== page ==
Speculation that AAP might take the unprecedented action of recommending newborn circumcision rests on studies conducted in Africa on HIV transmission. But KNMG--and several other physicians organizations--have issued statements since publication of those studies and found the data not compelling.
"In recent decades, evidence has been published which apparently shows that circumcision reduces the risk of HIV/AIDS, but this evidence is contradicted by other studies.Uncertain for adults, not relevant for newborns:
Moreover, the studies into HIV prevention were carried out in sub-Saharan Africa, where transmission mainly takes place through heterosexual contact. In the western world, HIV transmission is much more frequently the result of homosexual contact and the use of contaminated needles. That the relationship between circumcision and transmission of HIV is at the very least unclear is illustrated by the fact that the US combines a high prevalence of STDs and HIV infections with a high percentage of routine circumcisions. The Dutch situation is precisely the reverse: a low prevalence of HIV/AIDS combined with a relatively low number of circumcisions. As such, behavioural factors appear to play a far more important role than whether or not one has a foreskin."
"Insofar as there are medical benefits, such as a possibly reduced risk of HIV infection, it is reasonable to put off circumcision until the age at which such a risk is relevant and the boy himself can decide about the intervention, or can opt for any available alternatives."Babies don't have sex.
But they do have rights, which AAP learned the hard way after issuing a statement suggesting a "nick" to the genitals of young girls if it may avoid more severe cutting. People were outraged. Girls have rights--their bodies, certainly their genitals, are not to be modified, however slightly. AAP buckled under intense pressure from Intact America and others. After a very short career they "retired" the controversial policy statement. This is the 21st century: Children have rights.
KNMG had never before issued a policy on male circumcision. Why did they do so now? They explain,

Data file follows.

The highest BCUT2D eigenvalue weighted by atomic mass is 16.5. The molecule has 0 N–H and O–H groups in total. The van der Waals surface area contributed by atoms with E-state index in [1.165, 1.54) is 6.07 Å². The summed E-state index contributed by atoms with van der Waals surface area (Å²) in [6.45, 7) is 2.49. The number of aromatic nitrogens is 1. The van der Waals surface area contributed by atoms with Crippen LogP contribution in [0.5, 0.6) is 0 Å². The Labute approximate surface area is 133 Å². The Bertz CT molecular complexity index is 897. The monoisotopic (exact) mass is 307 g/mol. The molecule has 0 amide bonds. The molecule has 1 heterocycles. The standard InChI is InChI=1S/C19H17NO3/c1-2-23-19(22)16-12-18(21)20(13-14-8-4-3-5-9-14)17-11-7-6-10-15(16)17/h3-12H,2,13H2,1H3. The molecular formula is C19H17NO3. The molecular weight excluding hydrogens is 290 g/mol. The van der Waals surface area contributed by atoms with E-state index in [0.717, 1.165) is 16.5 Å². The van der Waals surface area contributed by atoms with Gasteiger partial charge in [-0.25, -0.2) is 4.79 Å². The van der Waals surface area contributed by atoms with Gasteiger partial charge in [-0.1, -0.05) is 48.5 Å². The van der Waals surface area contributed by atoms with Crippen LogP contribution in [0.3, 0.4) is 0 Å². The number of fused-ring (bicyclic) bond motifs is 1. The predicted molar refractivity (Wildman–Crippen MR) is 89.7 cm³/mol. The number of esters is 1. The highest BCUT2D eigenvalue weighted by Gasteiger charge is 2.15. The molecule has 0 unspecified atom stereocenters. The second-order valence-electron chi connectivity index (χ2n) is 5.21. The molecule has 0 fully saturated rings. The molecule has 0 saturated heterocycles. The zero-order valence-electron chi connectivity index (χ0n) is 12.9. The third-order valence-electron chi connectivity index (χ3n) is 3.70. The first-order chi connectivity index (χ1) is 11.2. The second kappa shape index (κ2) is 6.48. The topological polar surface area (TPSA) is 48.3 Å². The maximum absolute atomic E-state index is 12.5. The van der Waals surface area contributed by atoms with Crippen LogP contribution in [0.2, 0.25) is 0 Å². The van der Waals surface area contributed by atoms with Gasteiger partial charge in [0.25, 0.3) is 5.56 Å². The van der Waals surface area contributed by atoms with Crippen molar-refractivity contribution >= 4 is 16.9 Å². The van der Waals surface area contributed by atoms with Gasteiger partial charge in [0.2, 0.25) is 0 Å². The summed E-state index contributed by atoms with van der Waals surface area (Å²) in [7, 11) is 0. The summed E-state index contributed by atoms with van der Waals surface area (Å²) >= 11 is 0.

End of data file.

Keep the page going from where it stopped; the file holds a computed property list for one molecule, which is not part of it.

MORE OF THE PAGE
"The reason for our adoption of an official viewpoint regarding this matter is the increasing emphasis on children’s rights. It is particularly relevant for doctors that children must not be subjected to medical proceedings that have no therapeutic or preventative value. In addition to this, there is growing concern regarding complications, both minor and serious, which can occur as a result of circumcising a child. A third reason for this viewpoint is the growing sentiment that there is a discrepancy between the KNMG’s firm stance with regard to female genital mutilation and the lack of a stance with regard to the non-therapeutic circumcision of male minors, as the two have a number of similarities."American Academy of Pediatrics exhibits discrepancy of a more serious nature. They have policies pertaining to both males and females, but--if we believe all children have the same rights--they are in conflict. As KNMG state:
"Non-therapeutic circumcision of male minors conflicts with the child’s right to autonomy and physical integrity."AAP now have an opportunity to narrow the discrepancy by taking a stance discouraging non-therapeutic circumcision of boys. The right trajectory for children's rights is more. When AAP issue a new policy, it must be aimed squarely in that direction. Recognizing boys' rights to freedom from non-therapeutic circumcision--even if like KNMG they don't recommend it's abolition--will align AAP, medically and ethically, with their physician colleagues worldwide.
AAP should be keen to avoid repeating their recent mistake of shifting policy in the wrong direction--the direction of less autonomy, less physical integrity for their young patients. It's time they close the policy gap with their peers. It's time American Academy of Pediatrics discourage newborn male circumcision.
KNMG Viewpoint Non-therapeutic circumcision of male minors